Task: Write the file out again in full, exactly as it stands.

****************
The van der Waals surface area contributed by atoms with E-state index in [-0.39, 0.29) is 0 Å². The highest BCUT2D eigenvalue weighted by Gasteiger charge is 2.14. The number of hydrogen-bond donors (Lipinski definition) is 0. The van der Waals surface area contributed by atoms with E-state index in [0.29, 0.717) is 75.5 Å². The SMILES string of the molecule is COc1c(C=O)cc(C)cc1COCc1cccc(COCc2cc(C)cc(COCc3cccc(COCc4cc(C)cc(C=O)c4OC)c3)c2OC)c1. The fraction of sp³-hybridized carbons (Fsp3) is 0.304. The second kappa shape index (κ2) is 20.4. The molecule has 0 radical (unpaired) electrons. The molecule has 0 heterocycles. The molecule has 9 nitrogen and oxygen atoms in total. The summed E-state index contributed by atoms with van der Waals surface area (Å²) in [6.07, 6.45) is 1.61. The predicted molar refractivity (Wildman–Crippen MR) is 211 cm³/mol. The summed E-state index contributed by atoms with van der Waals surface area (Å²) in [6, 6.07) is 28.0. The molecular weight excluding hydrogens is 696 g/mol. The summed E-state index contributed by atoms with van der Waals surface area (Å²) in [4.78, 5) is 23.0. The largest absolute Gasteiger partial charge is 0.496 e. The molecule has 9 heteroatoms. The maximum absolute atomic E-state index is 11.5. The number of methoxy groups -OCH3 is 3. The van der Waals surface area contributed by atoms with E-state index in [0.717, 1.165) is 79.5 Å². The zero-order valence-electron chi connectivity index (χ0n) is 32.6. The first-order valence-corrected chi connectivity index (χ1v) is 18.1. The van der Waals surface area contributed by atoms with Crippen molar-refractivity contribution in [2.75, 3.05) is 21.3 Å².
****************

The van der Waals surface area contributed by atoms with E-state index in [-0.39, 0.29) is 0 Å². The highest BCUT2D eigenvalue weighted by Gasteiger charge is 2.14. The number of hydrogen-bond donors (Lipinski definition) is 0. The van der Waals surface area contributed by atoms with E-state index in [0.29, 0.717) is 75.5 Å². The SMILES string of the molecule is COc1c(C=O)cc(C)cc1COCc1cccc(COCc2cc(C)cc(COCc3cccc(COCc4cc(C)cc(C=O)c4OC)c3)c2OC)c1. The fraction of sp³-hybridized carbons (Fsp3) is 0.304. The second kappa shape index (κ2) is 20.4. The molecule has 0 radical (unpaired) electrons. The molecule has 0 heterocycles. The molecule has 9 nitrogen and oxygen atoms in total. The summed E-state index contributed by atoms with van der Waals surface area (Å²) in [6.07, 6.45) is 1.61. The predicted molar refractivity (Wildman–Crippen MR) is 211 cm³/mol. The summed E-state index contributed by atoms with van der Waals surface area (Å²) in [6, 6.07) is 28.0. The molecular weight excluding hydrogens is 696 g/mol. The summed E-state index contributed by atoms with van der Waals surface area (Å²) in [4.78, 5) is 23.0. The largest absolute Gasteiger partial charge is 0.496 e. The molecule has 9 heteroatoms. The maximum absolute atomic E-state index is 11.5. The number of methoxy groups -OCH3 is 3. The van der Waals surface area contributed by atoms with E-state index in [0.717, 1.165) is 79.5 Å². The zero-order valence-electron chi connectivity index (χ0n) is 32.6. The first-order valence-corrected chi connectivity index (χ1v) is 18.1. The van der Waals surface area contributed by atoms with Crippen molar-refractivity contribution in [2.75, 3.05) is 21.3 Å².